Bingo! All of these boards I come onto the people are soooooo restrictive with their diet. As a male my nutritionist put me on a 2,200 calorie/day diet & wants me to eat 60-75 grams of carbs per meal. In fact I told her I like PB&J toast for breakfast and her only concern was that maybe I should add an egg. I had been well under controll on oral meds since 2001 and then 7 months ago they seemed to stop working. So I tried Byetta, great for weight but didn't contol glucose levels at all. So I stopped Byetta & Actos and went on Lantus. It did't work by itself, so I Just added Novalong a month ago. The bolus concept seems to be working well with me, whether I have 40 carbs or 125 carbs at a meal (try hard not to do that). I have lost 35 pounds over last 4 months and if I am not sick (lot of sinus issues which sends me sky high) I am feeling much better. I do think I would like to go on the pump though, because I can't seem to do injections other than stomach and I don't want to ruin that area.
Broken glass and hot coals. That's all I could think of.... :P

RSS

Advertisement



REsources

From the Diabetes Hands Foundation blog...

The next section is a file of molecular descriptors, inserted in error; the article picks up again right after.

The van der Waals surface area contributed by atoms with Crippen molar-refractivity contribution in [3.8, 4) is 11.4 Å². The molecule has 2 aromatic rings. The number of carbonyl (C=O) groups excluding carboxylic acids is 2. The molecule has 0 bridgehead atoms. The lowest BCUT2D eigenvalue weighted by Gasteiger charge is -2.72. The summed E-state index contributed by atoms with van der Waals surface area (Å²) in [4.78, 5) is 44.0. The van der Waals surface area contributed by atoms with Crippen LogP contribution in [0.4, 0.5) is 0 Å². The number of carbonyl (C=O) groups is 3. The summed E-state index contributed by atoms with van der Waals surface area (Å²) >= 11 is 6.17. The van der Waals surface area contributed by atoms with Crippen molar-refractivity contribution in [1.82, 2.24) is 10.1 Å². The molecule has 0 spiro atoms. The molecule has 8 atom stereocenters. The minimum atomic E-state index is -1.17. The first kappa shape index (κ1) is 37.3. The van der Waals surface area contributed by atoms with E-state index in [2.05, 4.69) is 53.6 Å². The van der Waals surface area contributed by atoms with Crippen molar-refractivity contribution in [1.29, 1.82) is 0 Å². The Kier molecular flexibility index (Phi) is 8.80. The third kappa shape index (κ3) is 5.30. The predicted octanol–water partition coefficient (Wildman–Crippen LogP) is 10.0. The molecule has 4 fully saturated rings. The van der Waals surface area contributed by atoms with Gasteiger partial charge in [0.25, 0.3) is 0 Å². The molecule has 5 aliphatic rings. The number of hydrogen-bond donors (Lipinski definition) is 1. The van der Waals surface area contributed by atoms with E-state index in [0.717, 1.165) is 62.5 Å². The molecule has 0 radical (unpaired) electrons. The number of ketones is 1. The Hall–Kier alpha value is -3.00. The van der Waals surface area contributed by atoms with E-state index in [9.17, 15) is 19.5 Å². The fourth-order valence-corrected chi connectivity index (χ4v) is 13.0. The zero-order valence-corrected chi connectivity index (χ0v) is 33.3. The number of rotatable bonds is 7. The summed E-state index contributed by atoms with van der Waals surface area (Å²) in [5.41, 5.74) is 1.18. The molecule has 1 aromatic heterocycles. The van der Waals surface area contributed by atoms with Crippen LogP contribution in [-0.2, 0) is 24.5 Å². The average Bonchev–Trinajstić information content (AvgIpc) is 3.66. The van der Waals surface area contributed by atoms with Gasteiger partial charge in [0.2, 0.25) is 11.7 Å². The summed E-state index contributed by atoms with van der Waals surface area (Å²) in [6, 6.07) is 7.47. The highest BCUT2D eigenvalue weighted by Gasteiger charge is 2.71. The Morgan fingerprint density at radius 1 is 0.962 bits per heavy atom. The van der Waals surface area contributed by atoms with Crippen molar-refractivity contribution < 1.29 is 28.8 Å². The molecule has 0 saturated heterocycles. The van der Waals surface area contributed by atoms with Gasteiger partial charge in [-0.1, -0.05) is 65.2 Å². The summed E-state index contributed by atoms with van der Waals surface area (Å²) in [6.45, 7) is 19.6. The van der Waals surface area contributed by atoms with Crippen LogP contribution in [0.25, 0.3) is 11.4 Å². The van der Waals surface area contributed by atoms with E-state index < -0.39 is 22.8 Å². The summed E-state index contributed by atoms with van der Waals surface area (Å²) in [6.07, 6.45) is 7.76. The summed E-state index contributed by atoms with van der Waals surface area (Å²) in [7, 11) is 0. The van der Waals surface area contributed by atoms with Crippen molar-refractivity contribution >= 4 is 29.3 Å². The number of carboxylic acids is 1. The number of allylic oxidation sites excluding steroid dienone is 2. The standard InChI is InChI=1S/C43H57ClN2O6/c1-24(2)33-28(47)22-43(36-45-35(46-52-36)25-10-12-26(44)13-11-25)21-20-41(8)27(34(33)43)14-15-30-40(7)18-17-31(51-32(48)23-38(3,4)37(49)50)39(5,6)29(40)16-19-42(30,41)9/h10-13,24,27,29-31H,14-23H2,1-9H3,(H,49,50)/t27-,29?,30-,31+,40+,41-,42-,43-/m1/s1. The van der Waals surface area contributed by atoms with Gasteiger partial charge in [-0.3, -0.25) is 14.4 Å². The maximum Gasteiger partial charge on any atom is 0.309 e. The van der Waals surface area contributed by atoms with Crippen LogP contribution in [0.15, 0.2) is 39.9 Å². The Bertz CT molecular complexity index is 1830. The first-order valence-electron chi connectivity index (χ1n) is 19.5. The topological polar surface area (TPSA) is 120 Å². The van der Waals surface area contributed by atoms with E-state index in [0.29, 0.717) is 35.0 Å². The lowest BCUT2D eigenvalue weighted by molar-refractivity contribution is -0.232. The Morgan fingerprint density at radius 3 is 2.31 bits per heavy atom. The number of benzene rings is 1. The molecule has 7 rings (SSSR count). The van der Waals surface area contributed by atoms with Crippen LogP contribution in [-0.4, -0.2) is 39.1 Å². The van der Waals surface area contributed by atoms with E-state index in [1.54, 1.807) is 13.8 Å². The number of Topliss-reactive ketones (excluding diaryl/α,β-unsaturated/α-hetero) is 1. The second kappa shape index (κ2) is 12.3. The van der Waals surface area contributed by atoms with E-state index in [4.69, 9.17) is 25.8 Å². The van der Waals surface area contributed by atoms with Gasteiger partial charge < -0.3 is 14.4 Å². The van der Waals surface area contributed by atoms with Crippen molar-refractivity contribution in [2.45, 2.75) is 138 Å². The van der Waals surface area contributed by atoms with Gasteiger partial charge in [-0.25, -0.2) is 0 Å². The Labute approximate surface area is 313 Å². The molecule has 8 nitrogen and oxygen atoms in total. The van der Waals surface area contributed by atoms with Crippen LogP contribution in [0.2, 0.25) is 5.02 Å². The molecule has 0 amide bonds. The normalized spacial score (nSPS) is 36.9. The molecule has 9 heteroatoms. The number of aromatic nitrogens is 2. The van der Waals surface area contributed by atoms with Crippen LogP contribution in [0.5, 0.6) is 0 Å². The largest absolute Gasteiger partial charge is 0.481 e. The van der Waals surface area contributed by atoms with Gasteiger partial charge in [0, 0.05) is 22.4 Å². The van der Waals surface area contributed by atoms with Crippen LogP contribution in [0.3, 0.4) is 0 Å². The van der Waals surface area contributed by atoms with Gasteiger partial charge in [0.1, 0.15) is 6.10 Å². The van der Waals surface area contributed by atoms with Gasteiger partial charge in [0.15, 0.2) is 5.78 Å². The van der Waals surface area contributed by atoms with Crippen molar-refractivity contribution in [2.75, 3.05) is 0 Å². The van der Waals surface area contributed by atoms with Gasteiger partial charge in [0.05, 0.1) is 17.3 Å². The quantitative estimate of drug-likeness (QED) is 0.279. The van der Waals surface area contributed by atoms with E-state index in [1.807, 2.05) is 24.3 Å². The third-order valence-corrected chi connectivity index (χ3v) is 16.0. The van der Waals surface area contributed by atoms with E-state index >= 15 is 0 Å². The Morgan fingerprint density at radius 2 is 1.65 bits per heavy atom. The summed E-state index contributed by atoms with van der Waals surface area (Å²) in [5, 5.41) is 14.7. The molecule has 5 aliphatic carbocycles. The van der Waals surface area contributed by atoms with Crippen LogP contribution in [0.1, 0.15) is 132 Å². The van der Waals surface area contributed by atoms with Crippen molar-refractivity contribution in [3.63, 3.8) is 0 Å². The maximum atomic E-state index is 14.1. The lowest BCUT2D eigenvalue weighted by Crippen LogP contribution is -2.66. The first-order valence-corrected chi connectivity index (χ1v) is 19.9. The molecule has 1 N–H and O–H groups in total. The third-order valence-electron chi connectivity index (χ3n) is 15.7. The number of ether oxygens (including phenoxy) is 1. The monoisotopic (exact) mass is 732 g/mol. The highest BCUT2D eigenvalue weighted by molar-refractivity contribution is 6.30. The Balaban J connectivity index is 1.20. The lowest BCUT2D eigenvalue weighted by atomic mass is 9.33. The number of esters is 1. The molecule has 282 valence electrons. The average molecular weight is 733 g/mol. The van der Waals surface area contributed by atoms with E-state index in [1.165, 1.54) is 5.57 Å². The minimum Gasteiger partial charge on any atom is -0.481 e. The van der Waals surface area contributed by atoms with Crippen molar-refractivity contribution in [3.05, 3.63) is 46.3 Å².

Meet The 2014 Big Blue Test Grant Recipients

  This year Diabetes Hands Foundation has pledged US$35,000 in Big Blue Test grants, continuing its support for programs aimed at providing lifesaving supplies, medical tests, treatment, and patient education to people living in need who have or at risk Read on! →

Kim Vlasnik: The Patient Voice

  Kim Vlasnik, you NAILED it! In this video, Kim Vlasnik takes our breath away as she describes what its like to be a person with diabetes. Fortunately, Stanford’s Medicine-X Conference gives ePatients, like Kim, a chance to speak since we carry the Read on! →

Diabetes Hands Foundation Team

DHF TEAM

Manny Hernandez
(Co-Founder, Editor, has LADA)

Emily Coles
(Head of Communities, has type 1)

Mila Ferrer
(EsTuDiabetes Community Manager, mother of a child with type 1)

Mike Lawson
(Head of Experience, has type 1)

Corinna Cornejo
(Development Manager, has type 2)

Desiree Johnson  (Administrative and Programs Assistant, has type 1)

DHF VOLUNTEERS


Lead Administrator

Brian (bsc) (has type 2)


Administrators

Lorraine (mother of type 1)
Marie B (has type 1)

DanP (has Type 1)

Gary (has type 2)

David (has type 2)

 

LIKE us on Facebook

Spread the word

Loading…

This website is certified by Health On the Net Foundation. Click to verify. This site complies with the HONcode standard for trustworthy health information: verify here.

© 2014   A community of people touched by diabetes, run by the Diabetes Hands Foundation.

Badges  |  Contact Us  |  Terms of Service